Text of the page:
Apps for Type 1 Diabetes

Let’s just admit one truth – record keeping is the bane of T1D life. Shots and pricks and site changes are a pain, but they’re what keep you alive. Keeping accurate records often feels like an UNnecessary evil. When you’ve been dealing with T1D long enough, you become confident enough in your carb counting and dosage calculation that it just doesn’t feel worth it to add writing every little thing down… at least that’s been my experience.

Part of my frustration has been that, with all the technological capabilities at our fingertips, it seems that there is no one app, website, or program that really covers all the bases. Of course, some are better than others and, used in tandem, can be rather helpful.

Please keep in mind that my review is very biased and entirely my own opinion. I have not been paid by any of these companies to review their products, I simply want to share my experience with my fellow diabetics!


I have been on injections for 5 years (previously used an OmniPod pump) and have used a Dexcom G5 CGM for the past 7 months. Not having a pump has definitely changed how I keep records and made it that much more important since I don’t have a handy device that centralizes all my data. I would certainly recommend the OmniPod for anyone considering a pump or thinking of switching to one. The convenience of tubeless sites and customizable settings that calculate dosage based on the carbs and BG that you enter – among other things – however, the system can be expensive if your insurance doesn’t cover it fully and I had a lot of trouble with my sites bruising and bleeding because I didn’t have enough subcutaneous tissue.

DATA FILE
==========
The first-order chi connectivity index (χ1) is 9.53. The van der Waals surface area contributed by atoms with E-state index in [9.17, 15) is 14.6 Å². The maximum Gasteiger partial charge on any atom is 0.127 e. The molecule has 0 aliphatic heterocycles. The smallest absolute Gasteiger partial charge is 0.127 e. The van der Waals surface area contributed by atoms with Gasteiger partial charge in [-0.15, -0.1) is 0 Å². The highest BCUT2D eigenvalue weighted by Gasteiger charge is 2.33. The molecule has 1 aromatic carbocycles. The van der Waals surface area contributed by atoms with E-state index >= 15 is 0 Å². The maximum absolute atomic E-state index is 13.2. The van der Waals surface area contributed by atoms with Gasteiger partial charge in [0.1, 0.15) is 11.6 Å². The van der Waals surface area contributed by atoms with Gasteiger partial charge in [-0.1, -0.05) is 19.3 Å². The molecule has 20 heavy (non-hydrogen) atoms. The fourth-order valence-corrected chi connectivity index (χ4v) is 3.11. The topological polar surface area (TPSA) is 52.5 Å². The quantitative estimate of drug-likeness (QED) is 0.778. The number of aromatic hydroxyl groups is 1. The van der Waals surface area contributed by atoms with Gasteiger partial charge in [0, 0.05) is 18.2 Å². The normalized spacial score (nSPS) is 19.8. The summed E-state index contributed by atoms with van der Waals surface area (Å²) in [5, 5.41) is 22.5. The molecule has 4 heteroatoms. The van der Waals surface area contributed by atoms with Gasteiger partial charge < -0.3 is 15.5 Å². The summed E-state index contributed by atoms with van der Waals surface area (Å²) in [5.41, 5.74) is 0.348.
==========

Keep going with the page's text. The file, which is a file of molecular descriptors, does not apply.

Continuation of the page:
The apps I describe below are only a few of many, however they seem to be the most user friendly and comprehensive. Feel free to share your own experiences, questions, or request other reviews in the comments!

Image result for dexcom g5 app iconDexcom G5

I absolutely love my Dexcom system, but there are definitely a lot of things on my wishlist for future updates to the app. I use the app on my iPhone instead of the provided receiver because it would be just down right silly to have to carry around yet another thing if I don’t have to. The visual representation of blood sugars is very intuitive, however any other data is rather inconvenient to access after 24 hours. Even the reports from Dexcom Clarity don’t show reported carbohydrates, exercise, or insulin with the respective daily charts other than a tiny icon on the charts. Because of this I don’t even bother to use the app to log  most of the time.


  • The simplistic and user friendly design.
  • The Dexcom Share App – absolutely fantastic. My husband has it and is especially handy for nighttime lows or when my phone is on silent at work. Every once in a while I get a text from him warning me that my sugar is rising. This would have been a dream as a kid when I was first learning too and I’m sure it is wonderful as parents with T1D kiddos.
  • Clarity also allows you to share an access code with your provider so they can log in any time and see your data.


  • The ability to view log entries for carbs, insulin, and exercise within the app.
  • Specific quantifiable data associated with date in Clarity for carbs, insulin, and exercise.
  • The option to specify time periods for alarms – such as a low alert that goes off when BG is below 90 between 11pm and 7am but doesn’t go off until below 70 between 7am and 10pm.
  • The ability to make notes regarding specific log entries, this would allow you to specify what you ate when entering  carbs, why you took a little more or less insulin than normal, or record what type of workout you did. All of these things can be important to know when looking at trends for the purpose of correcting your regimen. Maybe certain foods are spiking your sugar more than normal or maybe swimming drops your sugar more than biking.
  • Similar to the previous, but also being able to make notes and record questions for your endocrinologist on the Dexcom Clarity reports somehow would also be great!

 Image result for diabetes kit appDiabetes Kit

I love the interface of this app and that it’s compatible with Apple Health. Because of this I can actually import my blood sugar data from my Dexcom app to Apple Health and then to Diabetes Kit – a little round about but it gets there with a 3 hour delay. The logging options are wonderful, but it’s all added separately instead of just filling out whats needed all on one page. It also has some pretty great graphing features and counts your steps – although if you don’t carry your phone with you at all times that wouldn’t really be accurate.